Alistair Byars is a talented designer/maker of sculptural objects currently living and working between Edinburgh and Glasgow and interning at Groves-Raines Architects Studios, Edinburgh. His work focuses on hand-applied materials and studies the visual and tactile properties of rough/smooth and natural/artificial textures. Conceptually speaking, Alistair’s works go beyond material exploration and question philosophical notions of life through different symbolic forms and compositions.
Monad Wall Hangings
Inspired by Leibniz’s metaphysical system, more specifically by the ‘monads’, basic substances that make up the universe but lack spatial extension, this series marks an attempt to translate this concept into something visible, something that captures the essence of the conception. «The Monad series documents an attempt to visualize the invisible and to capture the essence of conception. Each piece can be thought of as a single point – from which a specific aura emanates out from, or returns back into. The meaning of these auras is unique to every individual, due to their own personal perceptions and circumstances.»
Alistair Byars: It began with the notion of trying to produce something that conveyed no image or form, only an emotion. This idea lead me into a fascination with the mind: a place where we experience the most visceral emotion – but with no physical counterpart. It is an attempt at giving the intangible space within our minds a physical body.
We can sometimes think of our minds as a place where thoughts or emotions can appear, without our consent. They can surprise us. This is where the idea of the aura comes from – it’s almost like a signal, sent from our unconscious. Sometimes these signals are positive, beneficial, or even transcendental. But they can also be destructive. So the act of producing a physical body allows us to metaphorically step outside of our mind and look at this signal from a healthy distance. The thinker can watch the thought, as an entity separated from themselves. This is a necessary exercise for remaining in control of our emotions – rather than being at their mercy.
The idea of a personal and collective ‘Aura’
Alistair Byars: I think these are in some way the same aura, as a collective is made up of individuals. This is why I say “the meaning of these auras is unique to every individual, due to their own personal perceptions and circumstances”. We can be collectively looking at the same thing, but individually seeing something very different.
For me personally, the Aura represents my relationship with physical communication. The act of creating gives me meaning and purpose, something that I struggle to find elsewhere in life. All my life I have had a stutter, which can often make it hard for me to speak at length, or deeply, with others. Sometimes it’s unnoticeable, but on many occasions, I’ve just had to walk away from a conversation because I literally can’t get the words out of my mouth. I’ve grown to despise the spoken word in some ways because of this – as I can never seem to get my point across properly. I think this is why I feel so strongly towards the act of physical creation and communication. There is an ability to get a point across, without having to use words. The only other place I get this sense of meaning and purpose is when listening to certain pieces of music – which is why it is my main source of inspiration.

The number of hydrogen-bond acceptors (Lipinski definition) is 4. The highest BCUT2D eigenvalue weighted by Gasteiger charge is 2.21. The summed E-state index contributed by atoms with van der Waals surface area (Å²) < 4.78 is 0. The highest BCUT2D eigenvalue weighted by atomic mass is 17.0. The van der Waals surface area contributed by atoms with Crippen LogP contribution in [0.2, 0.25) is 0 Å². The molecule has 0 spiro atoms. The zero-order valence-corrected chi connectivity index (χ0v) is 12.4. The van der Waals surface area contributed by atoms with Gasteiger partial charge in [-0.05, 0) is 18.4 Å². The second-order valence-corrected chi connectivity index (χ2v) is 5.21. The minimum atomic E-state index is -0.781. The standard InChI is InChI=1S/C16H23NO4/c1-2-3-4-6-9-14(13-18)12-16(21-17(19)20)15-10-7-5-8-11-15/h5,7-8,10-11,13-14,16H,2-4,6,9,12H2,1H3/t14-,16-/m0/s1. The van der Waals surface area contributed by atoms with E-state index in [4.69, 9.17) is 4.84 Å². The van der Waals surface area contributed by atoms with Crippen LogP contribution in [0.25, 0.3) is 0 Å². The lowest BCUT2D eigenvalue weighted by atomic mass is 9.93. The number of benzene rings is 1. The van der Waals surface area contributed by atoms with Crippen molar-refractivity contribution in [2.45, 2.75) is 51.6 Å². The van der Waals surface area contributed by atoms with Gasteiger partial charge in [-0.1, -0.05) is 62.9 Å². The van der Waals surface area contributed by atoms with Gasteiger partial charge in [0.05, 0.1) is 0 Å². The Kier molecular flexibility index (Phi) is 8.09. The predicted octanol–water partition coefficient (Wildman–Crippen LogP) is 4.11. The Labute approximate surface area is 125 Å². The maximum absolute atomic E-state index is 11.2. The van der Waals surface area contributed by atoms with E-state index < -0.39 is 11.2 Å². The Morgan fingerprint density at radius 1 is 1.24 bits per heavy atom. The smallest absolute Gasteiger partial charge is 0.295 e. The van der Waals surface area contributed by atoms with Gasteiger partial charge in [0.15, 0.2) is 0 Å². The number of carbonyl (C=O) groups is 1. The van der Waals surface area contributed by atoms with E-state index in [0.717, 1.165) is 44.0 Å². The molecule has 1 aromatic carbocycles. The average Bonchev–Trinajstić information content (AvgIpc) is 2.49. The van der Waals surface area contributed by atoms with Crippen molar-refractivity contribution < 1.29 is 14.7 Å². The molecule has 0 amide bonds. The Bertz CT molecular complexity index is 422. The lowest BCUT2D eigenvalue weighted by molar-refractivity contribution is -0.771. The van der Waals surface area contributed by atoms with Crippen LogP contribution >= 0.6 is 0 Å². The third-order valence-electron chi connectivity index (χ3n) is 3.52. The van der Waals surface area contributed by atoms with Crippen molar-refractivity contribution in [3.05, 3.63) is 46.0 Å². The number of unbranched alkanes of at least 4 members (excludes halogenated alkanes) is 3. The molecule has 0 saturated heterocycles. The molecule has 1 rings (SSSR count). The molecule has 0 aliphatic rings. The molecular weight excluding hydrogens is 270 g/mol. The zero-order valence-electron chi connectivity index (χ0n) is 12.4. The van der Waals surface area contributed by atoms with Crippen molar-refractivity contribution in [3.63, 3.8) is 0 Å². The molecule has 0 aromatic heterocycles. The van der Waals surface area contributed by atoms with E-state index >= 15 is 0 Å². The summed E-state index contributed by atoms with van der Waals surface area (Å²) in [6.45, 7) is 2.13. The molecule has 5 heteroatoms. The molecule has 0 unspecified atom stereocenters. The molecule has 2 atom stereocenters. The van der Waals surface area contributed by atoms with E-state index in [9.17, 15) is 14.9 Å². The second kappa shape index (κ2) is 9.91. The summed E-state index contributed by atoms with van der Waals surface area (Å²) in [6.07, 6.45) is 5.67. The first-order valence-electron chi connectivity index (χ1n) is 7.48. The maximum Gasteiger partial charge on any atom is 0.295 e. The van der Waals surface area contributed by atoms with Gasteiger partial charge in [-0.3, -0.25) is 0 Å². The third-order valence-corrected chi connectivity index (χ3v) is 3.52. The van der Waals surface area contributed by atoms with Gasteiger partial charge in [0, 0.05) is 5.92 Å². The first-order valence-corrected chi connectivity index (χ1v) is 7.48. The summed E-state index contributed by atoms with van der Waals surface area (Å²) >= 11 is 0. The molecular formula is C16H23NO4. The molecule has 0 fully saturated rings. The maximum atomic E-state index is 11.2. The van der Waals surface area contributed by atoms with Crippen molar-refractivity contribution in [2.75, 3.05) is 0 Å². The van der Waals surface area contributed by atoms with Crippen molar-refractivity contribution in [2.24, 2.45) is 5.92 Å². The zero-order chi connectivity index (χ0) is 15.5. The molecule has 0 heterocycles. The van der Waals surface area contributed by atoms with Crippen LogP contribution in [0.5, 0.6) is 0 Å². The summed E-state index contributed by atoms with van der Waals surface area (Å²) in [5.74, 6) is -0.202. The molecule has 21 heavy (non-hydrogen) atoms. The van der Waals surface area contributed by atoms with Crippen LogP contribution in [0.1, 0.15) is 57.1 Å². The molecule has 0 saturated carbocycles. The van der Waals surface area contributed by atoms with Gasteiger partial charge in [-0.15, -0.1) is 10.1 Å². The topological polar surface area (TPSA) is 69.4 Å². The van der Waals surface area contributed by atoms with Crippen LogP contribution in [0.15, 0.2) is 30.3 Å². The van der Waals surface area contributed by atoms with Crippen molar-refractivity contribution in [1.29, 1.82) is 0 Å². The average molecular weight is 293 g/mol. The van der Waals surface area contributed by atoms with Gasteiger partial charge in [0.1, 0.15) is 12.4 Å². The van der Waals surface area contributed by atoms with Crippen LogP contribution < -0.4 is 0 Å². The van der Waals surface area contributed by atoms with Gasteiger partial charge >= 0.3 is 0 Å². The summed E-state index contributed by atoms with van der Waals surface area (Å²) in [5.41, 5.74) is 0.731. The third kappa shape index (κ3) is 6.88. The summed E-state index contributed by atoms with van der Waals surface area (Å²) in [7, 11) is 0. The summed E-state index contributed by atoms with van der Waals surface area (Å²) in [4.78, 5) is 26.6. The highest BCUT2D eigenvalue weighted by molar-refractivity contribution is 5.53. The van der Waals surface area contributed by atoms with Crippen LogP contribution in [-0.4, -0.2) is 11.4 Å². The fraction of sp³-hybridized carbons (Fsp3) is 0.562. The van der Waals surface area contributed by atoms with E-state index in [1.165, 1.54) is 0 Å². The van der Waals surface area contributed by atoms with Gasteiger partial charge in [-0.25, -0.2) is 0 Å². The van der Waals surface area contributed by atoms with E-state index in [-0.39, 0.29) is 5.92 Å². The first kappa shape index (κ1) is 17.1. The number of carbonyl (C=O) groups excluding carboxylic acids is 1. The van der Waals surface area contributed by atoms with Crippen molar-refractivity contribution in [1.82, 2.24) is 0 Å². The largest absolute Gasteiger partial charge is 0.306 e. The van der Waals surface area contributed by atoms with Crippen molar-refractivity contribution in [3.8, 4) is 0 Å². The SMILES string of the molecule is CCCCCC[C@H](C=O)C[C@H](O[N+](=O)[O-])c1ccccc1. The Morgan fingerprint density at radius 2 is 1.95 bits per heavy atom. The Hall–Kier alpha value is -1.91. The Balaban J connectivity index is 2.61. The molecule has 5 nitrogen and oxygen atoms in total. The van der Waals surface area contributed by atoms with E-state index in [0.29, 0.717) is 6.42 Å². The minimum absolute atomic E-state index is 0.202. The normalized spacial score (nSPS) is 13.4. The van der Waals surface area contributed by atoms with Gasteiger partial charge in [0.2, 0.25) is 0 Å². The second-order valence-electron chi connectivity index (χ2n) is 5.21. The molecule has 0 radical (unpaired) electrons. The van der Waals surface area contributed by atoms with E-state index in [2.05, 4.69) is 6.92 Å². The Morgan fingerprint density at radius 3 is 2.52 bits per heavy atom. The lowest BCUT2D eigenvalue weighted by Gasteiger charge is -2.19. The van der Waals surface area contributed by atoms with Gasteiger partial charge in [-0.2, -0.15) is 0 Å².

Contrast, color and size
Alistair Byars: The size is relatively large (250 x 170cm). I think certain ideas appear in the mind with a scale attached. This idea appeared in my mind as roughly human size – something that an onlooker could get lost within. You can see it from a distance and experience a certain connection, but also study it up close and become aware of a hidden layer of detail and complexity.
The colours were difficult to decide upon. Colours are always linked to emotion – which is a central theme of the piece. Keeping the tones relatively neutral and earthy allows for different emotions to be mapped onto the piece. I could be content and calm, or isolated and anxious – there is an ability to see both of these within the work. The fact that there are 2 canvas works, which oppose each other in colour, was interesting to me. It plays with the idea of emanation and return. In both pieces, it’s not obvious if the darkness is enveloping the light or vice versa.
On a technical point, the tonal gradient from light to dark was difficult to do and look natural. It took some problem-solving. In the end, the effect is produced from laying the canvas down on its back and misting acrylic paint down onto the middle of the canvas from a significant height. As the mist hits the surface, it radiates outwards and slowly dissipates as it reaches the edge of the canvas.
|Monad Wall Hangings|
Materials: Unprimed cotton canvas, Tulipwood frame, Reinforced
Jesmonite, Acrylic paint
Dimensions: 250 x 170 x 5 cm
Weight: 33 Kg (approx.)